North Korea’s Missile Test: More Than Just an Effort to Get Washington’s Attention
Pyongyang’s missile test Tuesday is evidence that North Korea is inching ever closer to its nuclear goal, warns Ambassador Stephen Bosworth.
The ambassador served as President Obama’s Special Representative for North Korea from 2009 to 2011.
“I’m worried about the consequences of this for stability in northeast Asia, which is a vital region from our point of view and the point of view of the rest of the world,” says Amb. Bosworth. “It puts pressure on people in Japan who believe Japan should become a nuclear weapons state. It puts pressure on South Korea for the same reason. It puts pressure on Beijing and the US.”
Listen to the full conversation (PRI's The World)
North Korea’s Defiant Nuclear Stance Poses U.S. Quandary
North Korea’s nuclear test in defiance of global sanctions drew condemnation and vows of tough action by the United Nations Security Council as President Barack Obama warned of consequences for the regime.
The young North Korean dictator Kim Jong Un is asserting his hold on dynastic power, strengthening his deterrent against regime change, and proving to his domestic audience that he will follow the “military first” policy of his father and grandfather, according to current and former U.S. officials who work on North Korea policy. …
… Eventually, said Stephen Bosworth, the Obama’s former special representative for North Korea policy, the U.S. will have to get back to the negotiating table with North Korea.
In addition to having a military objective, North Korea’s nuclear program carries political goals, said Bosworth, now dean of the Fletcher School of Law and Diplomacy at Tufts University in Medford, Massachusetts.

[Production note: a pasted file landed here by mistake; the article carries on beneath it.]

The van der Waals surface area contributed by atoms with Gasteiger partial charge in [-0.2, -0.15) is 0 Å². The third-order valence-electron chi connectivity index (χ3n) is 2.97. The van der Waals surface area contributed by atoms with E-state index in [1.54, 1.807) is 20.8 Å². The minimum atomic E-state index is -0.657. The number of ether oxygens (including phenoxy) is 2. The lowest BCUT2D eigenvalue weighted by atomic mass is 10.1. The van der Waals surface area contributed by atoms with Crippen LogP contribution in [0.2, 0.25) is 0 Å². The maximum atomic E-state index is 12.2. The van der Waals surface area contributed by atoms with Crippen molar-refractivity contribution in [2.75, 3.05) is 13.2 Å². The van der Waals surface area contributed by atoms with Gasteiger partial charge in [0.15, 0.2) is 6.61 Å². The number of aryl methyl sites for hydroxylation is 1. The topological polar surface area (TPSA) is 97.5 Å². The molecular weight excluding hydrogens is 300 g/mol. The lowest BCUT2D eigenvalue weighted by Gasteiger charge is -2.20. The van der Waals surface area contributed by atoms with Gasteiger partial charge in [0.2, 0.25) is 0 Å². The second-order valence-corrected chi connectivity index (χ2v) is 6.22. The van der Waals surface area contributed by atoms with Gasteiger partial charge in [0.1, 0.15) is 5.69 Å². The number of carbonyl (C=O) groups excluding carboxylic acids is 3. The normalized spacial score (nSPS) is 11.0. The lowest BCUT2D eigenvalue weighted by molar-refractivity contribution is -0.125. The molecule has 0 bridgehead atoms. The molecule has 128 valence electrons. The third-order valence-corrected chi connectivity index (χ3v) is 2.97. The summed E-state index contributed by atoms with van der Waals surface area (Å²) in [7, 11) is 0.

Read the full piece (Bloomberg)
Hit Kim Jong Eun Where it Hurts: His Wallet
North Korea’s nuclear test Tuesday has the makings of an epochal event — unless Washington and Seoul shape up and deal Kim Jong Eun’s regime a substantial, although nonmilitary, blow.
Pyongyang’s blast, two months after its first successful intercontinental ballistic missile test in five tries since 1998, and the regime’s demonstrated progress in long-range missile technology are propelling the totalitarian nation toward bona fide nuclear capability. With that comes the capability to provoke its neighbors with impunity and to extort funds, fuel, political legitimacy and even concessions in U.S. and South Korean military forces and readiness. Another nuclear test, especially of a uranium bomb, would mark a turning point.
Read the full op-ed (The Washington Post)
North Korea Tests Third Nuclear Device, Prompting Emergency UN Meeting
Despite strong international opposition, even from ally and benefactor China, North Korea on Tuesday tested its third nuclear device, prompting an emergency meeting of the United Nations Security Council.
The test appears to show an increase in North Korea’s nuclear capability and is likely to further isolate the Pyongyang regime. Analysts say that hopes for improved relations with the new governments in Washington, Seoul, Tokyo, or even Beijing are now on hold – at least for the time being.